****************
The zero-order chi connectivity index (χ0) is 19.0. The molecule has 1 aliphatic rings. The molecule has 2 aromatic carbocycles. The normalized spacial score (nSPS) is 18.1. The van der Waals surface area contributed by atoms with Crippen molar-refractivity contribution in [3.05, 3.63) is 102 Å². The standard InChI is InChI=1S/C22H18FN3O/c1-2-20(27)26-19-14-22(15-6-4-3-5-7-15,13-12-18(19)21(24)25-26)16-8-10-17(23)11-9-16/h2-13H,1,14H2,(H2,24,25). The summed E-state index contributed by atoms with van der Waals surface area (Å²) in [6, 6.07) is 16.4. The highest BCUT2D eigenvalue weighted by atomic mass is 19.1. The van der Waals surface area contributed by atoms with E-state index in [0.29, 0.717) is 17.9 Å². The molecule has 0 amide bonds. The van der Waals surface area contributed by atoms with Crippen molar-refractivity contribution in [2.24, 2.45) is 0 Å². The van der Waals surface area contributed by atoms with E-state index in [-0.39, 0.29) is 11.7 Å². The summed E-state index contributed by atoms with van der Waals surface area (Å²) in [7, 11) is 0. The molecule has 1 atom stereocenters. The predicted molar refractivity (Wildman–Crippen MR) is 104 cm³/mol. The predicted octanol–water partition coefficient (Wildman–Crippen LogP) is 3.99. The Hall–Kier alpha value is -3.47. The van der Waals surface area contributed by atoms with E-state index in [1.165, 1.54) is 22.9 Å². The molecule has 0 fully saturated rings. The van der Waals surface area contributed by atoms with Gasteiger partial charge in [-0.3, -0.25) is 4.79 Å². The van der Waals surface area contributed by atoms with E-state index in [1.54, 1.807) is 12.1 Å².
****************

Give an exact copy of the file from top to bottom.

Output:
The zero-order chi connectivity index (χ0) is 19.0. The molecule has 1 aliphatic rings. The molecule has 2 aromatic carbocycles. The normalized spacial score (nSPS) is 18.1. The van der Waals surface area contributed by atoms with Crippen molar-refractivity contribution in [3.05, 3.63) is 102 Å². The standard InChI is InChI=1S/C22H18FN3O/c1-2-20(27)26-19-14-22(15-6-4-3-5-7-15,13-12-18(19)21(24)25-26)16-8-10-17(23)11-9-16/h2-13H,1,14H2,(H2,24,25). The summed E-state index contributed by atoms with van der Waals surface area (Å²) in [6, 6.07) is 16.4. The highest BCUT2D eigenvalue weighted by atomic mass is 19.1. The van der Waals surface area contributed by atoms with E-state index in [0.29, 0.717) is 17.9 Å². The molecule has 0 amide bonds. The van der Waals surface area contributed by atoms with Crippen molar-refractivity contribution in [2.24, 2.45) is 0 Å². The van der Waals surface area contributed by atoms with E-state index in [-0.39, 0.29) is 11.7 Å². The summed E-state index contributed by atoms with van der Waals surface area (Å²) in [7, 11) is 0. The molecule has 1 atom stereocenters. The predicted molar refractivity (Wildman–Crippen MR) is 104 cm³/mol. The predicted octanol–water partition coefficient (Wildman–Crippen LogP) is 3.99. The Hall–Kier alpha value is -3.47. The van der Waals surface area contributed by atoms with E-state index in [1.165, 1.54) is 22.9 Å². The molecule has 0 fully saturated rings. The van der Waals surface area contributed by atoms with Gasteiger partial charge in [-0.3, -0.25) is 4.79 Å². The van der Waals surface area contributed by atoms with E-state index in [1.54, 1.807) is 12.1 Å².